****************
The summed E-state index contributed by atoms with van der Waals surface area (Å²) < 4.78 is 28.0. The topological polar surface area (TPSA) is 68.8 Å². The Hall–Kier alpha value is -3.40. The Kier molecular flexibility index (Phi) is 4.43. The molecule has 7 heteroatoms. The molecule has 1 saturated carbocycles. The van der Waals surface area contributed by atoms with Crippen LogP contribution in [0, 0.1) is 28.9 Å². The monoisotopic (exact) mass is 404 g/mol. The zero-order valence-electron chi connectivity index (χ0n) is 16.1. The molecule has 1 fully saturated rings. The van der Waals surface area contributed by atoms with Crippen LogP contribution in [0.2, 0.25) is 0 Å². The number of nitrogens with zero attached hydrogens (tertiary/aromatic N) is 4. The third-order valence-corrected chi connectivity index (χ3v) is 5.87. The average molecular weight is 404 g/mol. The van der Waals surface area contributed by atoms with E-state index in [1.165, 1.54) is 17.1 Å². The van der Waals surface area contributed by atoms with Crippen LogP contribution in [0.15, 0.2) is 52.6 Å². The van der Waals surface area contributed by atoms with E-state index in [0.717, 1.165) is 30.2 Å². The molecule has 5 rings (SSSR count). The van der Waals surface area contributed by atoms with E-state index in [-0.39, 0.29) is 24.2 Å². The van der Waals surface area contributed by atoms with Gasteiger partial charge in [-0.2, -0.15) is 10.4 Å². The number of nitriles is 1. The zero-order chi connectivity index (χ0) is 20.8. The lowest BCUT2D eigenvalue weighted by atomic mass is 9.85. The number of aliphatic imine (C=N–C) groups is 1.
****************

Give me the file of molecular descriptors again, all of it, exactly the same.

The summed E-state index contributed by atoms with van der Waals surface area (Å²) < 4.78 is 28.0. The topological polar surface area (TPSA) is 68.8 Å². The Hall–Kier alpha value is -3.40. The Kier molecular flexibility index (Phi) is 4.43. The molecule has 7 heteroatoms. The molecule has 1 saturated carbocycles. The van der Waals surface area contributed by atoms with Crippen LogP contribution in [0, 0.1) is 28.9 Å². The monoisotopic (exact) mass is 404 g/mol. The zero-order valence-electron chi connectivity index (χ0n) is 16.1. The molecule has 1 fully saturated rings. The van der Waals surface area contributed by atoms with Crippen LogP contribution in [0.2, 0.25) is 0 Å². The number of nitrogens with zero attached hydrogens (tertiary/aromatic N) is 4. The third-order valence-corrected chi connectivity index (χ3v) is 5.87. The average molecular weight is 404 g/mol. The van der Waals surface area contributed by atoms with E-state index in [1.165, 1.54) is 17.1 Å². The van der Waals surface area contributed by atoms with Crippen LogP contribution in [0.15, 0.2) is 52.6 Å². The van der Waals surface area contributed by atoms with E-state index in [0.717, 1.165) is 30.2 Å². The molecule has 5 rings (SSSR count). The van der Waals surface area contributed by atoms with E-state index in [-0.39, 0.29) is 24.2 Å². The van der Waals surface area contributed by atoms with Gasteiger partial charge in [-0.2, -0.15) is 10.4 Å². The number of nitriles is 1. The zero-order chi connectivity index (χ0) is 20.8. The lowest BCUT2D eigenvalue weighted by atomic mass is 9.85. The number of aliphatic imine (C=N–C) groups is 1.